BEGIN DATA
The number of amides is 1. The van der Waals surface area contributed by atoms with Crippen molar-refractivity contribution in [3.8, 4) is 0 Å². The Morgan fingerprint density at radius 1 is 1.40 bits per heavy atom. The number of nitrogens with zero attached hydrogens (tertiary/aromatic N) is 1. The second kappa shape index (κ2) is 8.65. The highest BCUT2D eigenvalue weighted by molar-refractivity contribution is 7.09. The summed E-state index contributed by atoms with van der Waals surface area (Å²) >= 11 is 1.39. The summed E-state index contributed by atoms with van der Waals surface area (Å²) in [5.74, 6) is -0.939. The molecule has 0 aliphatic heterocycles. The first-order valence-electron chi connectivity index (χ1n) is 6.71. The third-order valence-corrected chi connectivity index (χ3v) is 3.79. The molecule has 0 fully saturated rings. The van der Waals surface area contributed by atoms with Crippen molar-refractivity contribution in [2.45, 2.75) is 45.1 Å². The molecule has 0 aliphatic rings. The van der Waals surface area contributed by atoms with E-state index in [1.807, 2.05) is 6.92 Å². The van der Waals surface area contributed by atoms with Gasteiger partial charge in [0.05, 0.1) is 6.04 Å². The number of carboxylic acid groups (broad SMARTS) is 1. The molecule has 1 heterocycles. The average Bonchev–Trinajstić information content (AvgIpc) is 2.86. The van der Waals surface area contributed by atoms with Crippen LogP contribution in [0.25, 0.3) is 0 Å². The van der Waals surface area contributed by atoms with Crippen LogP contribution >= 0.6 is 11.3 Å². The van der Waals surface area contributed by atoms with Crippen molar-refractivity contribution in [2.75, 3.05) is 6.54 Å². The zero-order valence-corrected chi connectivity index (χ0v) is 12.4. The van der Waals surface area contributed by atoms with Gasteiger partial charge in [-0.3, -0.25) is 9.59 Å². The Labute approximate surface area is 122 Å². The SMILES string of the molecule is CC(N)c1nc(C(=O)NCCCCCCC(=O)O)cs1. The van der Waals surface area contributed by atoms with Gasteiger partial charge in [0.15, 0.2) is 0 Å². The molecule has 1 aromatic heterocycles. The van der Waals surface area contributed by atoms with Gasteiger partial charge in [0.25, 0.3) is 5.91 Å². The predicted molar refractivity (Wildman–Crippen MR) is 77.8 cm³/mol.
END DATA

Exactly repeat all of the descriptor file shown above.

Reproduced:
The number of amides is 1. The van der Waals surface area contributed by atoms with Crippen molar-refractivity contribution in [3.8, 4) is 0 Å². The Morgan fingerprint density at radius 1 is 1.40 bits per heavy atom. The number of nitrogens with zero attached hydrogens (tertiary/aromatic N) is 1. The second kappa shape index (κ2) is 8.65. The highest BCUT2D eigenvalue weighted by molar-refractivity contribution is 7.09. The summed E-state index contributed by atoms with van der Waals surface area (Å²) >= 11 is 1.39. The summed E-state index contributed by atoms with van der Waals surface area (Å²) in [5.74, 6) is -0.939. The molecule has 0 aliphatic heterocycles. The first-order valence-electron chi connectivity index (χ1n) is 6.71. The third-order valence-corrected chi connectivity index (χ3v) is 3.79. The molecule has 0 fully saturated rings. The van der Waals surface area contributed by atoms with Crippen molar-refractivity contribution in [2.45, 2.75) is 45.1 Å². The molecule has 0 aliphatic rings. The van der Waals surface area contributed by atoms with E-state index in [1.807, 2.05) is 6.92 Å². The van der Waals surface area contributed by atoms with Gasteiger partial charge in [0.05, 0.1) is 6.04 Å². The number of carboxylic acid groups (broad SMARTS) is 1. The molecule has 1 heterocycles. The average Bonchev–Trinajstić information content (AvgIpc) is 2.86. The van der Waals surface area contributed by atoms with Crippen LogP contribution in [0.25, 0.3) is 0 Å². The van der Waals surface area contributed by atoms with Crippen LogP contribution >= 0.6 is 11.3 Å². The van der Waals surface area contributed by atoms with Crippen molar-refractivity contribution in [2.75, 3.05) is 6.54 Å². The zero-order valence-corrected chi connectivity index (χ0v) is 12.4. The van der Waals surface area contributed by atoms with Gasteiger partial charge in [-0.3, -0.25) is 9.59 Å². The Labute approximate surface area is 122 Å². The SMILES string of the molecule is CC(N)c1nc(C(=O)NCCCCCCC(=O)O)cs1. The van der Waals surface area contributed by atoms with Gasteiger partial charge in [0.15, 0.2) is 0 Å². The molecule has 1 aromatic heterocycles. The van der Waals surface area contributed by atoms with Gasteiger partial charge in [0.25, 0.3) is 5.91 Å². The predicted molar refractivity (Wildman–Crippen MR) is 77.8 cm³/mol.